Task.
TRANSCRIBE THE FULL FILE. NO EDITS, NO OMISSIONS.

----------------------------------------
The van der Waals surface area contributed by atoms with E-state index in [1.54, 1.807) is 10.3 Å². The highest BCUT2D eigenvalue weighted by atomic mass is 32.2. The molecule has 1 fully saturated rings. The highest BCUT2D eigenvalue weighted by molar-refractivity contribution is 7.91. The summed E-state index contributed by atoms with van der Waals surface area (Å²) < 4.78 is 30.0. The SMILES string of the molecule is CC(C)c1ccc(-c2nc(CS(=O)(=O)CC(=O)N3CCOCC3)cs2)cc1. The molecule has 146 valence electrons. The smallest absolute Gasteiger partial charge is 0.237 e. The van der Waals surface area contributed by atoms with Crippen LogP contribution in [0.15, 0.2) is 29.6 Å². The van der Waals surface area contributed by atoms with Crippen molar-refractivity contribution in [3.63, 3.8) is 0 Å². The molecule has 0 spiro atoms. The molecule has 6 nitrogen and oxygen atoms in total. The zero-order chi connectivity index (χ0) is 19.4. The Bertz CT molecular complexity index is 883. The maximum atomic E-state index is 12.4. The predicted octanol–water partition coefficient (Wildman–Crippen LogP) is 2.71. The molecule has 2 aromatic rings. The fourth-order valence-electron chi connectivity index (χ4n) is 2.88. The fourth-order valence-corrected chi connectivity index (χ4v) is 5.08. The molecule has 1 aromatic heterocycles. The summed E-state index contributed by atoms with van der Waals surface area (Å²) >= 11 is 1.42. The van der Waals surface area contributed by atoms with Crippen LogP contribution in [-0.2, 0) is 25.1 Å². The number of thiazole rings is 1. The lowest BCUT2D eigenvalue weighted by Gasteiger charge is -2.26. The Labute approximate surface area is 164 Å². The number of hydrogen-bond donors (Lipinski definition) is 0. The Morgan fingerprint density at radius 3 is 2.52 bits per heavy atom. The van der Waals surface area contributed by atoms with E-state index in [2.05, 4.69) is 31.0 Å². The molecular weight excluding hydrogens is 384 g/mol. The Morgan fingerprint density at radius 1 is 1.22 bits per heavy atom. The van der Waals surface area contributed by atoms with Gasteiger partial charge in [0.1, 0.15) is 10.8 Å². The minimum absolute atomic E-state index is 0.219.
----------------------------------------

The van der Waals surface area contributed by atoms with E-state index in [1.54, 1.807) is 10.3 Å². The highest BCUT2D eigenvalue weighted by atomic mass is 32.2. The molecule has 1 fully saturated rings. The highest BCUT2D eigenvalue weighted by molar-refractivity contribution is 7.91. The summed E-state index contributed by atoms with van der Waals surface area (Å²) < 4.78 is 30.0. The SMILES string of the molecule is CC(C)c1ccc(-c2nc(CS(=O)(=O)CC(=O)N3CCOCC3)cs2)cc1. The molecule has 146 valence electrons. The smallest absolute Gasteiger partial charge is 0.237 e. The van der Waals surface area contributed by atoms with Crippen LogP contribution in [0.15, 0.2) is 29.6 Å². The van der Waals surface area contributed by atoms with Crippen molar-refractivity contribution in [3.63, 3.8) is 0 Å². The molecule has 0 spiro atoms. The molecule has 6 nitrogen and oxygen atoms in total. The zero-order chi connectivity index (χ0) is 19.4. The Bertz CT molecular complexity index is 883. The maximum atomic E-state index is 12.4. The predicted octanol–water partition coefficient (Wildman–Crippen LogP) is 2.71. The molecule has 2 aromatic rings. The fourth-order valence-electron chi connectivity index (χ4n) is 2.88. The fourth-order valence-corrected chi connectivity index (χ4v) is 5.08. The molecule has 1 aromatic heterocycles. The summed E-state index contributed by atoms with van der Waals surface area (Å²) >= 11 is 1.42. The van der Waals surface area contributed by atoms with Crippen LogP contribution in [-0.2, 0) is 25.1 Å². The number of thiazole rings is 1. The lowest BCUT2D eigenvalue weighted by Gasteiger charge is -2.26. The Labute approximate surface area is 164 Å². The number of hydrogen-bond donors (Lipinski definition) is 0. The Morgan fingerprint density at radius 3 is 2.52 bits per heavy atom. The van der Waals surface area contributed by atoms with E-state index in [2.05, 4.69) is 31.0 Å². The molecular weight excluding hydrogens is 384 g/mol. The Morgan fingerprint density at radius 1 is 1.22 bits per heavy atom. The van der Waals surface area contributed by atoms with Gasteiger partial charge in [0.1, 0.15) is 10.8 Å². The minimum absolute atomic E-state index is 0.219.